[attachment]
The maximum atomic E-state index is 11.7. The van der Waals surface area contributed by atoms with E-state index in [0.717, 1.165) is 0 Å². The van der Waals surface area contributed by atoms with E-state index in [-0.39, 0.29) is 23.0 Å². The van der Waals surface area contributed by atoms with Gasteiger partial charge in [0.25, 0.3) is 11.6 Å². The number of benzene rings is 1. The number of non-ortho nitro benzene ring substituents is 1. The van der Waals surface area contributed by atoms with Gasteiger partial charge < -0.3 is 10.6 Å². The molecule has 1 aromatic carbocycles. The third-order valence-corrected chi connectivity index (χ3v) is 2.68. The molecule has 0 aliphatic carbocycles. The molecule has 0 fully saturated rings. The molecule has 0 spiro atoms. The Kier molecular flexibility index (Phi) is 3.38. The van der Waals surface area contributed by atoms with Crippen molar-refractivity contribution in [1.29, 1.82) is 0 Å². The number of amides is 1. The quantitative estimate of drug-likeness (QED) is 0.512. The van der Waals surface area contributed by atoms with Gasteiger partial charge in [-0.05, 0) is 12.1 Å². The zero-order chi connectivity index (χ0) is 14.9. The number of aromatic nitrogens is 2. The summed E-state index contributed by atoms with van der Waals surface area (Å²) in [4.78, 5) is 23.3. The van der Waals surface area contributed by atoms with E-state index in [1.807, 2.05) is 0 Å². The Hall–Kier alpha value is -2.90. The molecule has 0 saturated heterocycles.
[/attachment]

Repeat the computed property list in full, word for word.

The maximum atomic E-state index is 11.7. The van der Waals surface area contributed by atoms with E-state index in [0.717, 1.165) is 0 Å². The van der Waals surface area contributed by atoms with E-state index in [-0.39, 0.29) is 23.0 Å². The van der Waals surface area contributed by atoms with Gasteiger partial charge in [0.25, 0.3) is 11.6 Å². The number of benzene rings is 1. The number of non-ortho nitro benzene ring substituents is 1. The van der Waals surface area contributed by atoms with Gasteiger partial charge < -0.3 is 10.6 Å². The molecule has 1 aromatic carbocycles. The third-order valence-corrected chi connectivity index (χ3v) is 2.68. The molecule has 0 aliphatic carbocycles. The molecule has 0 fully saturated rings. The molecule has 0 spiro atoms. The Kier molecular flexibility index (Phi) is 3.38. The van der Waals surface area contributed by atoms with Crippen molar-refractivity contribution in [1.29, 1.82) is 0 Å². The number of amides is 1. The quantitative estimate of drug-likeness (QED) is 0.512. The van der Waals surface area contributed by atoms with Gasteiger partial charge in [-0.05, 0) is 12.1 Å². The zero-order chi connectivity index (χ0) is 14.9. The number of aromatic nitrogens is 2. The summed E-state index contributed by atoms with van der Waals surface area (Å²) in [4.78, 5) is 23.3. The van der Waals surface area contributed by atoms with E-state index in [1.807, 2.05) is 0 Å². The Hall–Kier alpha value is -2.90. The molecule has 0 saturated heterocycles.